Invasive Species Compendium

Detailed coverage of invasive species threatening livelihoods and the environment worldwide

Abstract

Small islands as potential model ecosystems for parasitology: climatic influence on parasites of feral cats.

Abstract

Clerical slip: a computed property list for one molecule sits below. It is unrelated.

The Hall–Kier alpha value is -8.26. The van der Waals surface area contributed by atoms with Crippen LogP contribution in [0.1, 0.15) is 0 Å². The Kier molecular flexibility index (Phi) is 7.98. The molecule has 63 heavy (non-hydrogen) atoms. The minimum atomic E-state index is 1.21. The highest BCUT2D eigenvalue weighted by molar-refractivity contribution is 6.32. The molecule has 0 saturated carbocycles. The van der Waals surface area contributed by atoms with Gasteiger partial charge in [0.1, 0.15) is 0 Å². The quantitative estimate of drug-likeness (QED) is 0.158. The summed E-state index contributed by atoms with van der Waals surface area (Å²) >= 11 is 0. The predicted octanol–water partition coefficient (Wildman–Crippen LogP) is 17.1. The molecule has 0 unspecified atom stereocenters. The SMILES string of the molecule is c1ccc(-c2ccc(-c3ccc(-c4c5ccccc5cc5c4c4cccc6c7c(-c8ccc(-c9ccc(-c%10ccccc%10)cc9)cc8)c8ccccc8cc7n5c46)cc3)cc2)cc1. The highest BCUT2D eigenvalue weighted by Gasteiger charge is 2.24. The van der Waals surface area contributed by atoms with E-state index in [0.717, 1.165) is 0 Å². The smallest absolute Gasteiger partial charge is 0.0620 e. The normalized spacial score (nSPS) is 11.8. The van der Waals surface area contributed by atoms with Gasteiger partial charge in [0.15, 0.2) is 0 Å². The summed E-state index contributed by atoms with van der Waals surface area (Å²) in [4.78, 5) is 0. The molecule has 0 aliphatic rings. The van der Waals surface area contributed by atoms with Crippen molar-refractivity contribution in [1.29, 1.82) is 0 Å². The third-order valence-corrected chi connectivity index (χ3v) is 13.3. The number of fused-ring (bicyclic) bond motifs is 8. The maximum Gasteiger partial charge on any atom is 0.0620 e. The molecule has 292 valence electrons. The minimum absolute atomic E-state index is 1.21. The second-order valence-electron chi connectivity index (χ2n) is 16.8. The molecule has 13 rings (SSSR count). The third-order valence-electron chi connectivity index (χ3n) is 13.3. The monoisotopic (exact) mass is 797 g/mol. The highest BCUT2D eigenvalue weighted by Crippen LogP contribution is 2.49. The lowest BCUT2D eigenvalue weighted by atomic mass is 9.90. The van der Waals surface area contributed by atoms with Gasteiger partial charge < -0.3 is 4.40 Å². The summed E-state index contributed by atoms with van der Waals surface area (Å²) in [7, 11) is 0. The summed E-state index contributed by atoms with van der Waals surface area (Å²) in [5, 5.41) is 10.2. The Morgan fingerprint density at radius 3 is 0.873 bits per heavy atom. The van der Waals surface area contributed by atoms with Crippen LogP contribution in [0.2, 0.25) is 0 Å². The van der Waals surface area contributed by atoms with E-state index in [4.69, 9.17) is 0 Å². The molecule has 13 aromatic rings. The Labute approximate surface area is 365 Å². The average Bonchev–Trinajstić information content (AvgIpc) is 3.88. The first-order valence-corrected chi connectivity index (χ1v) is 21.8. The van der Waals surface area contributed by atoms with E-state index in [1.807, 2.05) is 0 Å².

The influence of climate on parasite distribution has been demonstrated in different regions worldwide. Despite its small size, Gran Canaria (Canary Islands, Spain) constitutes a 'biodiversity laboratory' due to the huge climatic differences between municipalities. Feral cats may represent a threat to biodiversity due to their predatory behaviour. In addition, they may be a source of pathogens zoonotic to humans. To study the climatic/seasonal influence and prevalence of feral cat parasites throughout the island, a total of 290 stool samples from 29 feral cat colonies were analysed following standard concentration protocols (sodium chloride, formol-ether and zinc sulphate). In total, 13 feline parasitic taxa were found, with the most common species being Ancylostoma spp., which, together with Toxocara spp., Toxoplasma gondii and Giardia spp., are considered a concern for human health. Nematodes were the most common parasites in all areas. Nematodes and protozoans were significantly more prevalent in temperate mild (75.0% and 30.0%) than in dry desert areas (29.3% and 18.7%). In contrast, cestodes were significantly more prevalent in dry desert than in temperate mild areas (26.0% and 13.3%). Only protozoans exhibited statistically significant seasonal patterns, mostly in the wet season. Data reported in this study endorse the usage of small and diverse islands such as Gran Canaria to study the climatic influence on parasitic communities in wild/feral animals. Cat colonies require better management to reduce their threat to endemic wildlife, domestic animals and public health, being invasive species that harbour zoonotic parasites.